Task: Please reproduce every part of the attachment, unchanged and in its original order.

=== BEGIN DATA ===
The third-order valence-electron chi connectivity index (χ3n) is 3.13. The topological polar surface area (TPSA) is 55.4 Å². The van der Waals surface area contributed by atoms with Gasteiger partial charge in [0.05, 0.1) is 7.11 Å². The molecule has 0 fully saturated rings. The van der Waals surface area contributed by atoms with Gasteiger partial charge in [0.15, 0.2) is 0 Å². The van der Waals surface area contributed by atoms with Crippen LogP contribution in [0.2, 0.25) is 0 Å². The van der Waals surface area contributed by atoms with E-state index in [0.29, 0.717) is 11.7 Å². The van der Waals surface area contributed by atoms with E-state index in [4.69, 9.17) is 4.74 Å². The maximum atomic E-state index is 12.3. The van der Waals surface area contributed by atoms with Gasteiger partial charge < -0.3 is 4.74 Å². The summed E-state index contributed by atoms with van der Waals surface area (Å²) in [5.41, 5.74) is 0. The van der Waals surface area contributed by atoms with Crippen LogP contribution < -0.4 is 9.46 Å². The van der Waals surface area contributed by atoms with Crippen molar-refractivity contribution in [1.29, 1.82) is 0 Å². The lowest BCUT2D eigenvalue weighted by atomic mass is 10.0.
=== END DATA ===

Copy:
The third-order valence-electron chi connectivity index (χ3n) is 3.13. The topological polar surface area (TPSA) is 55.4 Å². The van der Waals surface area contributed by atoms with Gasteiger partial charge in [0.05, 0.1) is 7.11 Å². The molecule has 0 fully saturated rings. The van der Waals surface area contributed by atoms with Gasteiger partial charge in [0.15, 0.2) is 0 Å². The van der Waals surface area contributed by atoms with Crippen LogP contribution in [0.2, 0.25) is 0 Å². The van der Waals surface area contributed by atoms with E-state index in [0.29, 0.717) is 11.7 Å². The van der Waals surface area contributed by atoms with E-state index in [4.69, 9.17) is 4.74 Å². The maximum atomic E-state index is 12.3. The van der Waals surface area contributed by atoms with Gasteiger partial charge < -0.3 is 4.74 Å². The summed E-state index contributed by atoms with van der Waals surface area (Å²) in [5.41, 5.74) is 0. The van der Waals surface area contributed by atoms with Crippen LogP contribution < -0.4 is 9.46 Å². The van der Waals surface area contributed by atoms with Crippen molar-refractivity contribution in [1.29, 1.82) is 0 Å². The lowest BCUT2D eigenvalue weighted by atomic mass is 10.0.